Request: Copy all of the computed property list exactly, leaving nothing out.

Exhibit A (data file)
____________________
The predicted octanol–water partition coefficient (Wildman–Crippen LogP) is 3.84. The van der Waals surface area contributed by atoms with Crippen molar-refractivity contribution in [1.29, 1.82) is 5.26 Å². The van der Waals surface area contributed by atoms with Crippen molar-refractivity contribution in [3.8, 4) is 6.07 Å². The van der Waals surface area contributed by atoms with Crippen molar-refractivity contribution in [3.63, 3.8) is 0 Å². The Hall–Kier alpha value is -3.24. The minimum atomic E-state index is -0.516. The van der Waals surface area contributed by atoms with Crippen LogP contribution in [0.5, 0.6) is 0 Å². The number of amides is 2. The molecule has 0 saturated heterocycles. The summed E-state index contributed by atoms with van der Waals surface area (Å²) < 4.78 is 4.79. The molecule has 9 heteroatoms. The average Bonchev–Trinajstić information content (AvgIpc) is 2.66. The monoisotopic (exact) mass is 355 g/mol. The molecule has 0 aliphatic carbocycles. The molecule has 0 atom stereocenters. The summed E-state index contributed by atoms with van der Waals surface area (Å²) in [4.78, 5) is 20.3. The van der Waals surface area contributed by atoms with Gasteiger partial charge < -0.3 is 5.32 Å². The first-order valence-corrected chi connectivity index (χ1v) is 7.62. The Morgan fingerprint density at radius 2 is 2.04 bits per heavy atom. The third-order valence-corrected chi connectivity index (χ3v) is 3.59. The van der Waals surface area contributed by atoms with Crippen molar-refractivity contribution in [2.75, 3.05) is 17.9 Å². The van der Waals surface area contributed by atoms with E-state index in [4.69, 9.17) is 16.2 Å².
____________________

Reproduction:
The predicted octanol–water partition coefficient (Wildman–Crippen LogP) is 3.84. The van der Waals surface area contributed by atoms with Crippen molar-refractivity contribution in [1.29, 1.82) is 5.26 Å². The van der Waals surface area contributed by atoms with Crippen molar-refractivity contribution in [3.8, 4) is 6.07 Å². The van der Waals surface area contributed by atoms with Crippen molar-refractivity contribution in [3.63, 3.8) is 0 Å². The Hall–Kier alpha value is -3.24. The minimum atomic E-state index is -0.516. The van der Waals surface area contributed by atoms with Crippen LogP contribution in [0.5, 0.6) is 0 Å². The number of amides is 2. The molecule has 0 saturated heterocycles. The summed E-state index contributed by atoms with van der Waals surface area (Å²) < 4.78 is 4.79. The molecule has 9 heteroatoms. The average Bonchev–Trinajstić information content (AvgIpc) is 2.66. The monoisotopic (exact) mass is 355 g/mol. The molecule has 0 aliphatic carbocycles. The molecule has 0 atom stereocenters. The summed E-state index contributed by atoms with van der Waals surface area (Å²) in [4.78, 5) is 20.3. The van der Waals surface area contributed by atoms with Gasteiger partial charge < -0.3 is 5.32 Å². The first-order valence-corrected chi connectivity index (χ1v) is 7.62. The Morgan fingerprint density at radius 2 is 2.04 bits per heavy atom. The third-order valence-corrected chi connectivity index (χ3v) is 3.59. The van der Waals surface area contributed by atoms with Crippen molar-refractivity contribution in [2.75, 3.05) is 17.9 Å². The van der Waals surface area contributed by atoms with E-state index in [4.69, 9.17) is 16.2 Å².